Arts District

Baltimore Artist Amy Sherald To Paint Portrait Of Michelle Obama

Work to become part of the National Portrait Gallery's collection

By Gabriella Souza | October 13, 2017, 2:59 pm

Amy Sherald -Christopher Myers
Arts District

Baltimore Artist Amy Sherald To Paint Portrait Of Michelle Obama

Work to become part of the National Portrait Gallery's collection

By Gabriella Souza | October 13, 2017, 2:59 pm

Amy Sherald -Christopher Myers

She rose to national prominence after winning a portrait competition at the National Portrait Gallery. Now, for the second time, her art will grace the walls of the storied institution—and it will portray a high profile subject.

Baltimore painter Amy Sherald has been selected by the National Portrait Gallery to paint its official portrait of Michelle Obama. The Smithsonian museum chose another rising art world star—New York’s Kehinde Wiley—to paint President Barack Obama’s. The paintings will be added to the National Portrait Gallery’s collection of presidential and first lady portraits next year.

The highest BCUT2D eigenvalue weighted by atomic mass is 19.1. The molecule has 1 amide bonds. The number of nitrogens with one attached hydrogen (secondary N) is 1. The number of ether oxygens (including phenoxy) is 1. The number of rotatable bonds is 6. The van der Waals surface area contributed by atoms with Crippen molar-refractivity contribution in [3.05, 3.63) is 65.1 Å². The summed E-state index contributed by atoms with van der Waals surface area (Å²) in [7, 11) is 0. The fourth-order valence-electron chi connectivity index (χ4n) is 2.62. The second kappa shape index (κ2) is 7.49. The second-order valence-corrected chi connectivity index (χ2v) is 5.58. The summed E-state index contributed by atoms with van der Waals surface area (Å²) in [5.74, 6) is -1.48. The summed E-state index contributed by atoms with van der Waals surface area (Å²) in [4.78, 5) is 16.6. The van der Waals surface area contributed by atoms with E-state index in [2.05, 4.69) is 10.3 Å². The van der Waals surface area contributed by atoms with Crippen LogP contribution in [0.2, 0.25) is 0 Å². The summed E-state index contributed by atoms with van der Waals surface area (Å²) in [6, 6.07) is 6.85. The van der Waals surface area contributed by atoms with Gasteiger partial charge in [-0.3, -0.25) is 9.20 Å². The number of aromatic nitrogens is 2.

Sherald’s painting Miss Everything (Unsuppressed Deliverance) won the 2016 Outwin Boochever Portrait Competition, which brought with it a $25,000 prize. That painting is currently touring the country as part of an exhibition of the competition’s top entries. Sherald was the first woman to have ever won the prize.

Sherald also has works at the Smithsonian’s National Museum of African American History and Culture, and The National Museum of Women in the Arts. She has had two shows at the Monique Meloche Gallery in Chicago. In Baltimore, she is on the faculty of the Maryland Institute College of Art, her alma mater.

In a 2016 story that appeared in Baltimore, Sherald discussed how her work had changed from self-reflective and romanticized into a style in which she emulated old masters and combined that with her experiences as a black woman.

“I’d go through all these art books and look at technique, but not necessarily see my story represented,” she said. Her dream, she said, was for people “to look at a black child and see themselves. I want my paintings to take you to a different space in reality, and allow you to recognize yourself,” she says. “That’s the magic that I want all of my paintings to have.”




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